• Use a disinfectant spray. There are special disinfectant sprays that have been designed to sanitize reptile cages. Try the Zoo Med Wipe Out Difenecant (available on Amazon) to disinfect all hard surfaces in your lizard’s cage. 

Give your pet a bath! 

There’s no point in having a sparkling clean cage if your beloved pet is dirty! Try to bathe your bearded dragon once or twice a week. 

A regular bath will ensure that you are removing bacteria on your pet’s body, which minimizes the risk of contamination when you play with and care for him. 

Here’s how to give your bearded dragon a bath: 

  1. Fill a shallow tub with warm water. 
  2. Condition the water with a special conditioner. Doing this removes any toxins from the water, making it safe for your lizard to bathe in. Try Zoo Med RepiSafe water conditioner (available on Amazon). 
  3. Pour water over your lizard’s back. 
  4. Use a toothbrush to scrub any dead skin cells of your lizard. 
  5. Take him out of the water and gently pat him dry. 
  6. Place him back in the cage. 

Look after your own hygiene 

After bathing, playing with, or otherwise handling your bearded dragon, make sure you immediately wash your hands. You should also wash the other parts of your body that came into contact with him. 

Use an antibacterial soap, which will kill any bacteria you picked up from your pet.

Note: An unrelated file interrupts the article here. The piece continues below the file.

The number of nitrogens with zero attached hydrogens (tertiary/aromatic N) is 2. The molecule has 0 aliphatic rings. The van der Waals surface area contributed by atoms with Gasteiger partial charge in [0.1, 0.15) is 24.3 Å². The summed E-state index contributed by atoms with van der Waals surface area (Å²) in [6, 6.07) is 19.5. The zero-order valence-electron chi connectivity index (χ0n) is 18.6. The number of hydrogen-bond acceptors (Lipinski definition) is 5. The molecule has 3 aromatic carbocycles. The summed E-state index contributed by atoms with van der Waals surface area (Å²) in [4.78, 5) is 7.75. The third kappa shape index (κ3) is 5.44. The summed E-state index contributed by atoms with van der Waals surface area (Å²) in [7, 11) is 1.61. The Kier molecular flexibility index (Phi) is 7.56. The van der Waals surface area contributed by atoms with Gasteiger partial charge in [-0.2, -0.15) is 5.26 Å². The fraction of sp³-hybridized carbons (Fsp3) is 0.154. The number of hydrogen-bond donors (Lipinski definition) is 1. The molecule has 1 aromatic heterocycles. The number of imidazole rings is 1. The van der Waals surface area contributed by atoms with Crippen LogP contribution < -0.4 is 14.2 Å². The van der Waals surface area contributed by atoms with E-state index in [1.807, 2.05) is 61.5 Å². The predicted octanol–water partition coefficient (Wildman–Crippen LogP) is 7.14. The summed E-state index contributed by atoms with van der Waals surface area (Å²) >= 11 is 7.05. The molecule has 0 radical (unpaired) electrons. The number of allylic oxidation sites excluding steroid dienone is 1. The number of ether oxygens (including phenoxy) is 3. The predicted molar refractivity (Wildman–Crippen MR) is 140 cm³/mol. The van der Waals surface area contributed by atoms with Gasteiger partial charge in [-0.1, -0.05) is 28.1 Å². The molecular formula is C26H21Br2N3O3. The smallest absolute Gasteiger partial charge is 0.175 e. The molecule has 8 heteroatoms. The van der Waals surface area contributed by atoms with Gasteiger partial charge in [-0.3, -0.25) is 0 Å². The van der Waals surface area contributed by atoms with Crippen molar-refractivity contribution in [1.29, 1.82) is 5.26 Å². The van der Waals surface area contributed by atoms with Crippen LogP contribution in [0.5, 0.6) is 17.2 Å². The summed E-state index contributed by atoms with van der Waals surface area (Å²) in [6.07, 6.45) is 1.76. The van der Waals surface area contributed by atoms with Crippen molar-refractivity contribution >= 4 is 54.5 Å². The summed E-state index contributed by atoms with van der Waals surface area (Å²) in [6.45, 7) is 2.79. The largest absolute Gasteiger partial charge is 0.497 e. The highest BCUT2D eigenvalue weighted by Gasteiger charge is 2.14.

You should also sanitize any areas which your pet may have rested on, including carpets, tables and, chairs. 

Even if you love your pet dearly, don’t kiss him! Direct mouth contact will increase the chances of you contracting salmonella. 

Take your pet for regular check-ups 

Bearded dragons who are carrying the salmonella bacteria may not display any signs of it. In fact, unless there’s a large amount of it in its gut, the salmonella bacteria probably won’t impact your pet at all. 

The only way to diagnose whether your bearded dragon has salmonella is to take it to a vet who will run a stool test. If your bearded dragon does have salmonella, the vet can prescribe medication and remind you to be extra vigilant. 

Even if you clean your lizard’s cage and bathe your lizard regularly, try to keep him away from young children, the elderly, and others with weakened immune systems. They are more likely to be impacted by salmonella and find it harder to recover from salmonella poisoning. 

Conclusion

A fear of salmonella shouldn’t stop you from keeping a bearded dragon as a pet. If you’re passionate about reptiles and reptile care, a bearded dragon will make for a wonderful, interesting pet! 

However, make sure you are taking precautions to protect yourself from salmonella including: 

  • Keeping your bearded dragon clean by bathing him regularly.
  • Keeping your bearded dragon’s cage clean. 
  • Taking your bearded dragon to the vet regularly. 
  • Washing your hands after handling your pet. 

If you think that you may have ingested salmonella, or are having symptoms of salmonellosis, be sure to visit your doctor immediately.